I pay to subscribe to a few U.S. talk radio shows, including Coast To Coast AM. Coast specialises in some very odd topics and often the shows are of little interest to me, so I don’t usually listen to the live show, but it usually has a couple of interesting shows each month which I listen to after they’ve aired. Recently it had a very interesting show in which demographic economist Harry Dent explained that he thinks the world’s economy is about to hit a tipping point where the number of newly-retired baby boomers will cause a crash and long-term deflation. He believes the markets will climb until May, and then a large crash and deflation will hit. He doesn’t expect recovery for at least five years.

***

Aliens running America?
Later in that episode a discussion was held about a bizarre revelation from a recent Edward Snowden NSA leak. According to PC Tech Magazine’s summary of the leaked reports, a bunch of tall white aliens are in control of the US government and were also responsible for the rise of Nazi Germany. Worryingly, some other aliens apparently favour Russia and oppose the tall white aliens.

Make of it what you will.

***

Upcoming climate change discussion
In an upcoming edition of Coast To Coast AM which I will be listening to live (many radio stations stream it live if you wish to join me) on Thursday afternoon (Wednesday night/Thursday morning US time), Space historian Robert Zimmerman will be on for the shows first two hours (5pm – 7pm Canberra time) to “discuss the fraud and dishonesty which has permeated the sciences of climate and environmental studies including how scientists at NASA and NOAA have consistently manipulated the temperature records”.

Sounds good.

***

Obama administration has been covering up Benghazi from the start
The Obama administration has to take a lot of the blame for the lethal attack on the American consulate in Benghazi on September 11, 2012. It has tried to deflect blame and cover up the truth. Fox News is one of the few places where the truth has not been in short supply on the subject, but even they’ve had a hard time reporting it. Noel Sheppard at the Media Research Center’s NewsBusters.org website explains the lengths the Obama administration has gone to in an effort to avoid the truth from getting out, including omitting Fox and only Fox from multiple briefings and press conferences, and even trying to get a friend of Fox anchor Greta Van Susteren to silence Fox reporter Jennifer Griffin. Despicable, but typical of Obama and friends.

***

The war on Christianity is alive and well
I read a story the other week (no link, sorry…I didn’t think I’d need to keep the link) where somebody tried to claim that there is no war against Christianity in popular culture and public institutions. They took particular umbrage with Todd Starnes who relentlessly reports on the subject. I wonder then, what that person makes of these stories?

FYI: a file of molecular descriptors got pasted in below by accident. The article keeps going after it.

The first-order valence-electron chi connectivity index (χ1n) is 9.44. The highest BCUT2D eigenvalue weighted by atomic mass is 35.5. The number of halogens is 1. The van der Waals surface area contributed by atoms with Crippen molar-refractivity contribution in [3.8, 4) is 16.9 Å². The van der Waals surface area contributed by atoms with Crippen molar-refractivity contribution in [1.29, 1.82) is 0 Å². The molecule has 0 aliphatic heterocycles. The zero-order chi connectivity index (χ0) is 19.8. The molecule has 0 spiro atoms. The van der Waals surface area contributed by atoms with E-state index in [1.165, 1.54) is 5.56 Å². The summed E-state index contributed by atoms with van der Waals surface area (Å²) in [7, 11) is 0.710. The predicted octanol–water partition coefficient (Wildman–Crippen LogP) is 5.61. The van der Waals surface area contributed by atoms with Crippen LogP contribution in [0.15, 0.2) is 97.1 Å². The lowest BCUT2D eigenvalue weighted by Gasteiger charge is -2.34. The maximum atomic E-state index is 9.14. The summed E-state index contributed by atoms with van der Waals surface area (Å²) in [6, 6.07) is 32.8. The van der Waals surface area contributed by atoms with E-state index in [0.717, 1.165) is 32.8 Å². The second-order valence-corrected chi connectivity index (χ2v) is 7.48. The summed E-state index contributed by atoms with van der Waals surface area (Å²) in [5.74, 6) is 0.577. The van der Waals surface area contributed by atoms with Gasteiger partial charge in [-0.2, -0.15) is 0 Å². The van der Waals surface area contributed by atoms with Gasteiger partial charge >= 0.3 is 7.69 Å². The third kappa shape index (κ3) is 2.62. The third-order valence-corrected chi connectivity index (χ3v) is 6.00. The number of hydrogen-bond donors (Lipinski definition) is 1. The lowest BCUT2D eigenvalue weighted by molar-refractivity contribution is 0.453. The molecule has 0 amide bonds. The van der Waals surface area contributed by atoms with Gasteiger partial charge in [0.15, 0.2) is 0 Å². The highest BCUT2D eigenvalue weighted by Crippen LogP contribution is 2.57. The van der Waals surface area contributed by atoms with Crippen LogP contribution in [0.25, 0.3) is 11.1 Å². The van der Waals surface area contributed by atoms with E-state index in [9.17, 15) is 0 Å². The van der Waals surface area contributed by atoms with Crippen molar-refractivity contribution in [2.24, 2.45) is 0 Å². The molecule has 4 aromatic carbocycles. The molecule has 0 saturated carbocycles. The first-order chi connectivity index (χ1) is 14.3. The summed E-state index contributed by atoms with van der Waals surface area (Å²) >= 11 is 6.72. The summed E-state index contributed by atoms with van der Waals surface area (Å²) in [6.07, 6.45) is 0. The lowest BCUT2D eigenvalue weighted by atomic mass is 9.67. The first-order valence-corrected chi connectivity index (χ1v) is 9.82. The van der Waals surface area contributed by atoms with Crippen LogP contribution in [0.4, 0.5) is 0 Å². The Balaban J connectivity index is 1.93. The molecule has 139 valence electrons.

First grader, while telling her class about a family Christmas tradition, as was the task at the time, told she was “not allowed to talk about the Bible in school” and was prevented from telling the class about her family’s tradition of remembering the birth of Jesus Christ at Christmas.
Detroit 8-year-old told he can’t bring a Bible to school after reading it, quietly, in a free-reading period.

There mightn’t be any missiles or bullets, but there is definitely a cultural war happening here.

***

The electric chair is making a comeback
The electric chair is set to become the primary method of death penalty executions in Virginia. Ironically this change in method, which is undoubtedly more painful than lethal injection, is being brought about by the producer of the lethal injection drugs trying to be nicer.

European pharmaceutical companies last year stopped selling the three-drug mix used for injections on ethical grounds, forcing several states, including Virginia, to consider alternative methods to carry out lethal punishment.

(h/t Fox News)

A Democrat is complaining about it being a barbaric way to kill someone (oddly he hasn’t proposed a firing squad which would be as quick, effective and “non-barbaric” as a lethal injection), but I don’t see a problem with it. The electric chair never went away and was always available upon request to death-row inmates…and we should not forget that people on death-row have been convicted of the most barbaric of crimes themselves. It seems fair, in my view, that they receive an unpleasant sentence. It’s certainly a better option than an alternative lethal injection method which was tried in Ohio earlier this month in which it took 26 minutes for the convict to die. The electric chair works, is a real punishment, and gives the family of the victim some comfort in seeing with their own eyes that the assailant is not getting off lightly. I’m all for it.

***